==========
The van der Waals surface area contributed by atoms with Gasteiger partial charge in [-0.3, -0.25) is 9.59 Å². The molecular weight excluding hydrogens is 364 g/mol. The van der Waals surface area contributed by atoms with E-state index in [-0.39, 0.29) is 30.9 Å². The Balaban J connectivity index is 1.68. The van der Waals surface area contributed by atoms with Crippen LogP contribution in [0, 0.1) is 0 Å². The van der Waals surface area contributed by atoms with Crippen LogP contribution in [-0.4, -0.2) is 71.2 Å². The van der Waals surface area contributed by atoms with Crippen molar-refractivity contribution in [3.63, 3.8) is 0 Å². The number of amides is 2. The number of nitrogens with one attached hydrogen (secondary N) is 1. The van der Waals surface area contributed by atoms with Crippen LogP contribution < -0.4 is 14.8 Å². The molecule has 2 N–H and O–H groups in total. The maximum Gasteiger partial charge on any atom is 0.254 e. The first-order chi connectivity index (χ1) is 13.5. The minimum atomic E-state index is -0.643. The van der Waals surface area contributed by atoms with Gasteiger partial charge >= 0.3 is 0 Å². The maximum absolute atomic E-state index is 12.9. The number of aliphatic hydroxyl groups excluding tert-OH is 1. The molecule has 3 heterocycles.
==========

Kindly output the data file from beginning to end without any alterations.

The van der Waals surface area contributed by atoms with Gasteiger partial charge in [-0.3, -0.25) is 9.59 Å². The molecular weight excluding hydrogens is 364 g/mol. The van der Waals surface area contributed by atoms with E-state index in [-0.39, 0.29) is 30.9 Å². The Balaban J connectivity index is 1.68. The van der Waals surface area contributed by atoms with Crippen LogP contribution in [0, 0.1) is 0 Å². The van der Waals surface area contributed by atoms with Crippen LogP contribution in [-0.4, -0.2) is 71.2 Å². The van der Waals surface area contributed by atoms with Crippen molar-refractivity contribution in [3.63, 3.8) is 0 Å². The number of amides is 2. The number of nitrogens with one attached hydrogen (secondary N) is 1. The van der Waals surface area contributed by atoms with Crippen LogP contribution < -0.4 is 14.8 Å². The molecule has 2 N–H and O–H groups in total. The maximum Gasteiger partial charge on any atom is 0.254 e. The first-order chi connectivity index (χ1) is 13.5. The minimum atomic E-state index is -0.643. The van der Waals surface area contributed by atoms with Gasteiger partial charge >= 0.3 is 0 Å². The maximum absolute atomic E-state index is 12.9. The number of aliphatic hydroxyl groups excluding tert-OH is 1. The molecule has 3 heterocycles.